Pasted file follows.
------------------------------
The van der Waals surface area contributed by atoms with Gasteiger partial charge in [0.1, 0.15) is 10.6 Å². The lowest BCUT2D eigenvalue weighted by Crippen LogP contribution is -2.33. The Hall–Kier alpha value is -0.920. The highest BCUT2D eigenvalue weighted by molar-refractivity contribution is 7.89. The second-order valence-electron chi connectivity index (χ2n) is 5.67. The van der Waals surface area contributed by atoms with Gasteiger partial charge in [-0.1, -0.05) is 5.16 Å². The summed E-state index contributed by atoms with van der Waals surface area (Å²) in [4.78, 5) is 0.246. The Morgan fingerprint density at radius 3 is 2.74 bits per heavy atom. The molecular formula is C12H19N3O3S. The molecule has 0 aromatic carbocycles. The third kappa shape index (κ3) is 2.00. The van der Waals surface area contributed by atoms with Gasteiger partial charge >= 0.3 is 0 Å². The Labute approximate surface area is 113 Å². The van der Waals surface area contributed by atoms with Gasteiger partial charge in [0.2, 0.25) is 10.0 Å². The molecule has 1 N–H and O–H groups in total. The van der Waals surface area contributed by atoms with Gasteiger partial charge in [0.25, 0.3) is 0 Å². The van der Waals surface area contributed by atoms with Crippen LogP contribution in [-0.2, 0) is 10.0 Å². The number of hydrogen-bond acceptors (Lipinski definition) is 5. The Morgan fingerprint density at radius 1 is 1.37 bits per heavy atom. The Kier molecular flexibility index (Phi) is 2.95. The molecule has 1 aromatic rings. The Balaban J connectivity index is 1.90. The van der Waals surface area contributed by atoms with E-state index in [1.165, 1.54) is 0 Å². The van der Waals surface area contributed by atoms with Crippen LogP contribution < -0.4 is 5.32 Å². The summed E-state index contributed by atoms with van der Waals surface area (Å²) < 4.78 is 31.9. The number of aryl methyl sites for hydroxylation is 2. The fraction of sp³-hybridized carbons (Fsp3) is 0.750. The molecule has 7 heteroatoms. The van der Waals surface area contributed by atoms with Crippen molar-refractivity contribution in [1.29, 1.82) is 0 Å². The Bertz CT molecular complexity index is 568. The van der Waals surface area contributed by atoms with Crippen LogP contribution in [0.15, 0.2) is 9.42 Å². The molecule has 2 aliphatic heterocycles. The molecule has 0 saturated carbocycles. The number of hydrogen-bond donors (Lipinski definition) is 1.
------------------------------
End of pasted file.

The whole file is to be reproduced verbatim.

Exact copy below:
The van der Waals surface area contributed by atoms with Gasteiger partial charge in [0.1, 0.15) is 10.6 Å². The lowest BCUT2D eigenvalue weighted by Crippen LogP contribution is -2.33. The Hall–Kier alpha value is -0.920. The highest BCUT2D eigenvalue weighted by molar-refractivity contribution is 7.89. The second-order valence-electron chi connectivity index (χ2n) is 5.67. The van der Waals surface area contributed by atoms with Gasteiger partial charge in [-0.1, -0.05) is 5.16 Å². The summed E-state index contributed by atoms with van der Waals surface area (Å²) in [4.78, 5) is 0.246. The Morgan fingerprint density at radius 3 is 2.74 bits per heavy atom. The molecular formula is C12H19N3O3S. The molecule has 0 aromatic carbocycles. The third kappa shape index (κ3) is 2.00. The van der Waals surface area contributed by atoms with Gasteiger partial charge >= 0.3 is 0 Å². The Labute approximate surface area is 113 Å². The van der Waals surface area contributed by atoms with Gasteiger partial charge in [0.2, 0.25) is 10.0 Å². The molecule has 1 N–H and O–H groups in total. The van der Waals surface area contributed by atoms with Gasteiger partial charge in [0.25, 0.3) is 0 Å². The van der Waals surface area contributed by atoms with Crippen LogP contribution in [-0.2, 0) is 10.0 Å². The number of hydrogen-bond acceptors (Lipinski definition) is 5. The Morgan fingerprint density at radius 1 is 1.37 bits per heavy atom. The Kier molecular flexibility index (Phi) is 2.95. The molecule has 1 aromatic rings. The Balaban J connectivity index is 1.90. The van der Waals surface area contributed by atoms with E-state index in [1.165, 1.54) is 0 Å². The van der Waals surface area contributed by atoms with Crippen LogP contribution < -0.4 is 5.32 Å². The summed E-state index contributed by atoms with van der Waals surface area (Å²) < 4.78 is 31.9. The number of aryl methyl sites for hydroxylation is 2. The fraction of sp³-hybridized carbons (Fsp3) is 0.750. The molecule has 7 heteroatoms. The van der Waals surface area contributed by atoms with Crippen molar-refractivity contribution in [1.29, 1.82) is 0 Å². The Bertz CT molecular complexity index is 568. The van der Waals surface area contributed by atoms with Crippen LogP contribution in [0.15, 0.2) is 9.42 Å². The molecule has 2 aliphatic heterocycles. The molecule has 0 saturated carbocycles. The number of hydrogen-bond donors (Lipinski definition) is 1.